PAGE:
Microsoft announced record revenues for the quarter ending December 31; the company raked in $8.54 billion, a 10 percent increase over the same quarter a year earlier. In addition, the company announced its first-ever annual dividend and approved a two-for-one split of Microsoft common stock. All in all, the quarter was another bravura financial performance by the software giant, which has consistently bucked economic trends while its competitors struggle to keep up.

Microsoft reported net income for the quarter of $2.55 billion, which includes a $282 million after-tax charge for investment impairments and a $126 million one-time tax benefit relating to a favorable tax court ruling. This number compares with a net income of $2.28 billion in the same quarter the previous year. Microsoft saw revenues from its server platforms grow 12 percent in the quarter, thanks to strong sales of Windows 2000 Server and Windows 2000 Advanced Server. With growth of more than 40 percent, Microsoft SQL Server 2000 was another bright spot.

"The company delivered solid results in every business despite a challenging global economic environment," said Microsoft chief technology officer (CTO) John Connors. "During the quarter we also launched a broad range of products and services, including MSN 8, Tablet PC, Windows XP Media Center Edition, Xbox Live, and Windows Powered Smartphone. While we are very optimistic about the future of the technology sector, we do not expect to see a significant upturn in global IT spending in the short term."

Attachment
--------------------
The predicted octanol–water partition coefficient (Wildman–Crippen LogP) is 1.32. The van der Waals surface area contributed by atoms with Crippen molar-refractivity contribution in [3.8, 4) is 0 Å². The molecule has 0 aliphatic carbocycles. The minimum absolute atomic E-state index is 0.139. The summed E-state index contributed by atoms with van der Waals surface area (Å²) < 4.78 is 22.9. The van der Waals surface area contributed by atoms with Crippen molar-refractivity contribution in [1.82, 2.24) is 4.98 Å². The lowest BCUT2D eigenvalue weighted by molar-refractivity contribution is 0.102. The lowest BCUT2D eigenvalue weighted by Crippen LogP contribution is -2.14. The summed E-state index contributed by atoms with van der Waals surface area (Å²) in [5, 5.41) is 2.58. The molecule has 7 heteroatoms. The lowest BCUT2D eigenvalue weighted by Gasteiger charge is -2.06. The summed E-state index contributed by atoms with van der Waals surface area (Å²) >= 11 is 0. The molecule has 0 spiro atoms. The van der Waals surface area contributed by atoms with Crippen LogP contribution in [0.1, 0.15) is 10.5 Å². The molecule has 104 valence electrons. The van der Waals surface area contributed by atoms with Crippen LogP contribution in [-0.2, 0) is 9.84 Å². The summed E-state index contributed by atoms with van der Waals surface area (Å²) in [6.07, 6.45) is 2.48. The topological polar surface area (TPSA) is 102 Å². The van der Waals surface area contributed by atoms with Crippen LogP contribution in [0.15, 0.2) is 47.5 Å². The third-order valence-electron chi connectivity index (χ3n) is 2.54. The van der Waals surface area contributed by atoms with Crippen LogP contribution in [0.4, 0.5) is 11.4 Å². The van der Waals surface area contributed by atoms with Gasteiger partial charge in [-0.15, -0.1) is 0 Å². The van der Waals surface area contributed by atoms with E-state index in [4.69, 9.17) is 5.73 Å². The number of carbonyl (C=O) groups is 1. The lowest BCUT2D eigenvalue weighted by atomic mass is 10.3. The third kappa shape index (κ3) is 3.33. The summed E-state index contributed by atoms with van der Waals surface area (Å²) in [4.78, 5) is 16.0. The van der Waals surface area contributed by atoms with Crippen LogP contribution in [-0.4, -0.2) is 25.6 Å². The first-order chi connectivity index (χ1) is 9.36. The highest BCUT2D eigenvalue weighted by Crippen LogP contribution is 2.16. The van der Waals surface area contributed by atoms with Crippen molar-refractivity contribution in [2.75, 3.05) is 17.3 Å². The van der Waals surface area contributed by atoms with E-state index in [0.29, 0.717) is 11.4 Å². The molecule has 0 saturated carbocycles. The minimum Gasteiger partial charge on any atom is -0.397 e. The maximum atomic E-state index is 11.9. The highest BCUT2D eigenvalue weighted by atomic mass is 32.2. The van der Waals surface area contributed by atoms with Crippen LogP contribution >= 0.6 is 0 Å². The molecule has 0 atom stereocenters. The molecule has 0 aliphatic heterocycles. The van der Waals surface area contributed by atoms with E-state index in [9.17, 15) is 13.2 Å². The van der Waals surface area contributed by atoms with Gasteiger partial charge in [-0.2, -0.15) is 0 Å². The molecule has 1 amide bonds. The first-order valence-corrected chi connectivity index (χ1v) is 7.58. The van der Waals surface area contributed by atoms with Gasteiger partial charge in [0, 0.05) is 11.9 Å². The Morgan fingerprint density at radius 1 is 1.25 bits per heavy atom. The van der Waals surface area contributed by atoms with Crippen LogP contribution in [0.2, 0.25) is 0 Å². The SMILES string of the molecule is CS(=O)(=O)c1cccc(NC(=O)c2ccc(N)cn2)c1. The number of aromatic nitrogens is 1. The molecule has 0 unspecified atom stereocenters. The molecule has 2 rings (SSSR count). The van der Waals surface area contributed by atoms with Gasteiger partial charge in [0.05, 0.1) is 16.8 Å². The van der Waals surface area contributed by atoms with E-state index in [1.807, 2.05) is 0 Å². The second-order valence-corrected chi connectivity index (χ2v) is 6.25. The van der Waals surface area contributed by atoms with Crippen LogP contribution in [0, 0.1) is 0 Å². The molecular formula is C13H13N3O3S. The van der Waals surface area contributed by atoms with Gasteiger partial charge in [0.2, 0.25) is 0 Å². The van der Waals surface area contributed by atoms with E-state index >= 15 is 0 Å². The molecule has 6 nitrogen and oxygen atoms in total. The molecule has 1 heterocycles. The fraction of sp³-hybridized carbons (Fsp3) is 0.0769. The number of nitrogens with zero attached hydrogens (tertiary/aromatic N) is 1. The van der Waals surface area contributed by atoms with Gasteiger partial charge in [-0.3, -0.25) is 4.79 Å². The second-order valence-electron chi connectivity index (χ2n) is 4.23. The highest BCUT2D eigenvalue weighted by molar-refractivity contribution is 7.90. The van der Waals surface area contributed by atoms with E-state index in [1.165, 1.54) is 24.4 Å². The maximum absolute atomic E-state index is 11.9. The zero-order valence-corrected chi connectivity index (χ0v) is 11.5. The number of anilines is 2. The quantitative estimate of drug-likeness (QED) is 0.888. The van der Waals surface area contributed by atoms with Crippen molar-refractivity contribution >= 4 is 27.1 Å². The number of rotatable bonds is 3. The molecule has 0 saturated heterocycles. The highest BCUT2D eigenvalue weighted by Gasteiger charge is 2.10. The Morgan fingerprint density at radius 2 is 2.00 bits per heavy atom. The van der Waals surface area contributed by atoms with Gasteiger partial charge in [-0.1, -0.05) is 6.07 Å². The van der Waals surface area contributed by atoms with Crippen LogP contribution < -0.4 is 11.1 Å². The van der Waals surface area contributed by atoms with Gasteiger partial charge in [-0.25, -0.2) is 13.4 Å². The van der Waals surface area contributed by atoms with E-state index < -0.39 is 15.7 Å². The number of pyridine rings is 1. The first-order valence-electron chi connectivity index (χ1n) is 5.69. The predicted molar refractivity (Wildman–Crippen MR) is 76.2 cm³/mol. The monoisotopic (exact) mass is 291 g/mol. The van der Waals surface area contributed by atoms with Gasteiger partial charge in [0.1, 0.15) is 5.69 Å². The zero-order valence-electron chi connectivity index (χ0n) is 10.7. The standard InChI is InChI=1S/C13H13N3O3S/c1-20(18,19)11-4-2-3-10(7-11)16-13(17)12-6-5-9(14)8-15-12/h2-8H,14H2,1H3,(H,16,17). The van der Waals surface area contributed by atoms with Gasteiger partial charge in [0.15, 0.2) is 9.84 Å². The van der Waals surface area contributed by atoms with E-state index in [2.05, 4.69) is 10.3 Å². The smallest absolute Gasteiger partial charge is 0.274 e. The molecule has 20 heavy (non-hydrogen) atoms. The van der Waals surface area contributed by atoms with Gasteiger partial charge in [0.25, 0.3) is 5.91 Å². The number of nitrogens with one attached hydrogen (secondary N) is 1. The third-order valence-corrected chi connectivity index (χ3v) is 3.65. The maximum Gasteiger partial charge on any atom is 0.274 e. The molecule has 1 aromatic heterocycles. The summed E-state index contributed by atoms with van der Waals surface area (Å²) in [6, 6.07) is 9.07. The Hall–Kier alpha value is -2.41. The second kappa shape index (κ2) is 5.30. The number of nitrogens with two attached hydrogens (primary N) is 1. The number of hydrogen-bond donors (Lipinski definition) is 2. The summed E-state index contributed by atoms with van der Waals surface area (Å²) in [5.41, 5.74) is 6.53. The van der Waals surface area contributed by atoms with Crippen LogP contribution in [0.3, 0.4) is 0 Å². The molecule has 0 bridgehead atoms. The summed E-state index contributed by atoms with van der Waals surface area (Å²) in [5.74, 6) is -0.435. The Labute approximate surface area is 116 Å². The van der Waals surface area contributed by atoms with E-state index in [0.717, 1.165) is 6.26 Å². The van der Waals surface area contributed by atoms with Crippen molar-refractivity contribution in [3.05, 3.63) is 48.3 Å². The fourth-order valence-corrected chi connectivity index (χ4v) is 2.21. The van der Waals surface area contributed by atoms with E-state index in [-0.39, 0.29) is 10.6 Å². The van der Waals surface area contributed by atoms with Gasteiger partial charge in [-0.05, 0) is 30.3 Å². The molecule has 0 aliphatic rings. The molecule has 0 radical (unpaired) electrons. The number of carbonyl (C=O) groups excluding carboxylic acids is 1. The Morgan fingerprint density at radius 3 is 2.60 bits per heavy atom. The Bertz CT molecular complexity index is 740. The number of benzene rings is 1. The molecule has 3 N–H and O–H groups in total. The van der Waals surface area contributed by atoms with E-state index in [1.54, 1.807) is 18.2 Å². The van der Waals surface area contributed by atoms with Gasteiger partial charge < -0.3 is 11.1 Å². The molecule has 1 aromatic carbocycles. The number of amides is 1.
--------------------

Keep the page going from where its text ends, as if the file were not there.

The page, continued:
Microsoft also announced an annual dividend of 16 cents per share presplit, payable to shareholders on March 7, 2003, and a stock split, the company's ninth since going public in 1986. As a result of the split, on January 27, Microsoft shareholders will receive one additional common share for every share held.

"Declaring a dividend demonstrates the board's confidence in the company's long-term growth opportunities and financial strength," Connors said. "We are especially pleased to be able to return profits to our shareholders, while maintaining our significant investment in research and development and satisfying our long-term capital requirements." In the past, Microsoft executives fought the idea of paying a dividend, arguing that the company needed its on-hand cash to fund growth and pay for potentially expensive legal settlements. However, the company recently settled its most damaging legal case, a class-action lawsuit in California, at little actual cost.